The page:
Essel Mills writes: Transfer pricing what we need to know

    /    Jul 20, 2017   /     Business, NewsBreak  /    Comments are closed  /    321 Views

The theme above has become one of the most nagging subject and has attracted an extra-ordinary attention from the academia, business professionals and policy makers alike as far as developing countries are concern and most specifically, the sub-Saharan region of the Africa continent.

Since the beginning of the 1990, most countries as defined above committed their policy initiatives to attract businesses both within and outside their sovereign borders to invest in their economies to create jobs, reduce employment and to ensure sustained economic growth.

Ghana for that reason, introduced the free Zone Act 1995; Act 505, Amended the G.E.P. Act 1969, N.L.C.D. Act 396 to bring birth to the Ghana Export Promotion Authority Act, Act 562 in 1998 and finally, the G.I.P.C. Act, Act 865 of 2013.

Briefly, the focus of all these exercises as outlined above was to open the country’s economy to the emerging and the new global economic integration.

As a result, several multinational enterprises responded positively and took advantage of those conducive environments through absolute acquisitions, joint ventures, subsidiaries etc.

According to the World Bank, the total value of Ghana’s economy in the 1990 was US$ whilst the C.I.A. estimated the total value of the economy by the end of 2016 to be US$ 42.73bn.

It is instructive to note that, the economy has seen over 320% growth.

This spectacular performance could not have been achieved without the contributions of the multinational enterprises.

Nevertheless, Ghana (and other host countries) is/are exposed to the complex nature of the multinational enterprises for a simple fact that, they normally rely on their sister enterprises in overseas for services, leasing, product exports and imports and as a result, control or manipulate trans-national pricing or price transfer to avoid paying the required tax to the host countries.

Transfer Pricing is an illegitimate price-setting for inter or intra firm transaction above or below the level of what the independent market determines in order to repatriate revenue.

Those MNE’s who are involve either use a mechanism called over or under invoicing to achieve their dishonest objectives.

Relative to the over-invoicing, an MNE that operates in country “A” and has affiliates in country “B” will procure services or products at an exorbitant cost.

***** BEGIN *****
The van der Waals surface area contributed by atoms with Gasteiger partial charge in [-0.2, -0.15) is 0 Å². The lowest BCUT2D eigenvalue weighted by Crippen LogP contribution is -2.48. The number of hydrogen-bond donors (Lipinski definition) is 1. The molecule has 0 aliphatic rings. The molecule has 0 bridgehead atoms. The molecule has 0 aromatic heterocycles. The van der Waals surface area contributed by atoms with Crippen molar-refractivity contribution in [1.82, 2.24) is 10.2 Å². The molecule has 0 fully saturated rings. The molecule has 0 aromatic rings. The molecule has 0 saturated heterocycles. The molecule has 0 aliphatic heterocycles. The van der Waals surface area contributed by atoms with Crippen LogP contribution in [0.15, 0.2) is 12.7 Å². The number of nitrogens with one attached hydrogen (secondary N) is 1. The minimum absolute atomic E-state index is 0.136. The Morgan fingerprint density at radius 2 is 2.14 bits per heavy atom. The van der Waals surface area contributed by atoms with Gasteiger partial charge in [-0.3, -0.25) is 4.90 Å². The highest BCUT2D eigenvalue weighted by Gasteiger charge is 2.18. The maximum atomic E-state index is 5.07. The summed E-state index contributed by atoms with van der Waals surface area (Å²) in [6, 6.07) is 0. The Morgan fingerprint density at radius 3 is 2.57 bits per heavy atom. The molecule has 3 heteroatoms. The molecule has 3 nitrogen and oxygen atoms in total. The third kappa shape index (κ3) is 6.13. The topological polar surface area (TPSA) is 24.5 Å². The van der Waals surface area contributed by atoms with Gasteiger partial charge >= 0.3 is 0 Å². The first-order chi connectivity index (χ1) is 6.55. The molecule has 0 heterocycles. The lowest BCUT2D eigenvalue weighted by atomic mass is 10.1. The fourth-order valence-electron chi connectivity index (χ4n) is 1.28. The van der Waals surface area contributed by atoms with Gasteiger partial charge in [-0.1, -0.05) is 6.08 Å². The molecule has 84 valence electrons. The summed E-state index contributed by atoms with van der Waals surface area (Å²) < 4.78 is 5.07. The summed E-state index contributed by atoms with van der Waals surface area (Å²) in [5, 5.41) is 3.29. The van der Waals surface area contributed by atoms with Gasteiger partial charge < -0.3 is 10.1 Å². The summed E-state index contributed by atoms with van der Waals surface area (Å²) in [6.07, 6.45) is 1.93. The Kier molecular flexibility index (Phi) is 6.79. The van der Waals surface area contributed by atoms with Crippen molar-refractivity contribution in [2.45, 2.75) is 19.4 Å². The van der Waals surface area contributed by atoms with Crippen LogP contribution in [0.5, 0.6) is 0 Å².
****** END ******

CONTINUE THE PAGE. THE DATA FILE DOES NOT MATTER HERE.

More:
By so doing, it affects the operational cost of the MNE in country “A”, bloats cost of revenue on financial statement and subsequently reduces profit before tax.

On the aspect of the under invoicing, MNE’s operating in country “A” and exports an “n” units of products to a different country for onward selling, will intentionally use a very low per unit price to reduce total expected revenue.

Most countries including Ghana operates revenue repatriation quota.

In Ghana, businesses that are operating in the free zone enclave are to return about 80% of their sales back into the country.

However, firms result to this practice to avoid the required threshold (be mindful, 80% of US$ 7m is different from 80% of US$ 4m) to deny the country of the most needed foreign currency.

Classical examples of these nefarious activities are as reported in 2013 by the Global Financial Integrity and Africa Development Bank that, between 1980 and 2009, Africa economies lost about US$ 1.4 trillion in net resources transferred away from the continent averaging US$ 48.5bn annually.

On the contrary, the World Bank is said to have “allocated” US$ 61 bn to over 77 developing countries in the 2016 financial year.

In dealing with these nefarious activities by MNE’s, Ghana and Nigeria have resulted to the arm’s length principle to deal with its occurrence.

The key principle of transfer pricing is based on the arm’s length rule, which means that pricing term between related firms or companies in the exchange of goods and services should realize same result as if they are unrelated.

Furthermore, related companies must act as if they are unrelated. The purpose of this requirement is to ensure that profit, which should be liable to domestic tax, does not become a gain to another country to which profit is shifted.

In Ghana, through Transfer Pricing Regulation 2012 (L.I.2188) empowers the Commissioner General to punish any organisation that engages in those activities.

The commissioner general is empowered to do desktop or on site auditing to cross check companies transactions yet, according to transparency international, the country hardly implement that.

Tax on transaction between related companies is provided in Nigerian tax laws elucidated in section 13 (2) (d) Companies Income Tax Act (CITA) laws of the federation 2004.

Similarly, section 11 (2) (d) of the Nigerian Tax Law of 1990 cited in (Nnaemeka N. Obasi, 2015) in a nutshell explains that:

(i) The profits of a foreign company in Nigeria from any trade or business are deemed to be gotten from Nigeria.

(ii) Where transactions between the companies are deemed fictitious, the profit can be adjusted by the tax board to reflect arm’s length transaction.

Section 18 of the Nigerian Tax Law of 1990 clarifies on the meaning of artificial transaction as follows:

Where the tax authority is of opinion that a transaction is fictitious or would reduce tax payable by a company, it is required that such disposition should be adjusted and liable to tax as considers appropriate without ostracizing companies involved in the fictitious transaction.

This suggests that the tax authority is conferred with the onus of making adjustments where the internal pricing system of the related parties does not reflect the open market prices.

Michael Essel-Mills















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